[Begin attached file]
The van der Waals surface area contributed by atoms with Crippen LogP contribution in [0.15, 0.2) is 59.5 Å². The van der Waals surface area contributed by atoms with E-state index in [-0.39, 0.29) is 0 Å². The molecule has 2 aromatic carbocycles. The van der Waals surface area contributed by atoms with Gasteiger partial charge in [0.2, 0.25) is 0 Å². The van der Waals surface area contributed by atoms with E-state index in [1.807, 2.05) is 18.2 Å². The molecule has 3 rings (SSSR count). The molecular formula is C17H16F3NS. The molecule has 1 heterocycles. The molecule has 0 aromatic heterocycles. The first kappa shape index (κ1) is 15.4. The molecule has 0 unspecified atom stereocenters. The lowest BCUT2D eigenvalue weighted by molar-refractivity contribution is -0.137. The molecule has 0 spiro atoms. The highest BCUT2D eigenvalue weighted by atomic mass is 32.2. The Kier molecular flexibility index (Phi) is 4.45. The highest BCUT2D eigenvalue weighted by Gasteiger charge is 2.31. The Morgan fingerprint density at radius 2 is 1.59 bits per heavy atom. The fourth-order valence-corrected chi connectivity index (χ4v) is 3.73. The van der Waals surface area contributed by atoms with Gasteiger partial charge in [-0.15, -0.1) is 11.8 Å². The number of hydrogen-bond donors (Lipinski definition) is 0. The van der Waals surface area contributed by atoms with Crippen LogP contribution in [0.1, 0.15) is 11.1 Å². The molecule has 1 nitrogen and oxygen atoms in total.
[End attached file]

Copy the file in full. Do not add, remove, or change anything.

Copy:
The van der Waals surface area contributed by atoms with Crippen LogP contribution in [0.15, 0.2) is 59.5 Å². The van der Waals surface area contributed by atoms with E-state index in [-0.39, 0.29) is 0 Å². The molecule has 2 aromatic carbocycles. The van der Waals surface area contributed by atoms with Gasteiger partial charge in [0.2, 0.25) is 0 Å². The van der Waals surface area contributed by atoms with E-state index in [1.807, 2.05) is 18.2 Å². The molecule has 3 rings (SSSR count). The molecular formula is C17H16F3NS. The molecule has 1 heterocycles. The molecule has 0 aromatic heterocycles. The first kappa shape index (κ1) is 15.4. The molecule has 0 unspecified atom stereocenters. The lowest BCUT2D eigenvalue weighted by molar-refractivity contribution is -0.137. The molecule has 0 spiro atoms. The highest BCUT2D eigenvalue weighted by atomic mass is 32.2. The Kier molecular flexibility index (Phi) is 4.45. The highest BCUT2D eigenvalue weighted by Gasteiger charge is 2.31. The Morgan fingerprint density at radius 2 is 1.59 bits per heavy atom. The fourth-order valence-corrected chi connectivity index (χ4v) is 3.73. The van der Waals surface area contributed by atoms with Gasteiger partial charge in [-0.15, -0.1) is 11.8 Å². The number of hydrogen-bond donors (Lipinski definition) is 0. The van der Waals surface area contributed by atoms with Crippen LogP contribution in [0.1, 0.15) is 11.1 Å². The molecule has 1 nitrogen and oxygen atoms in total.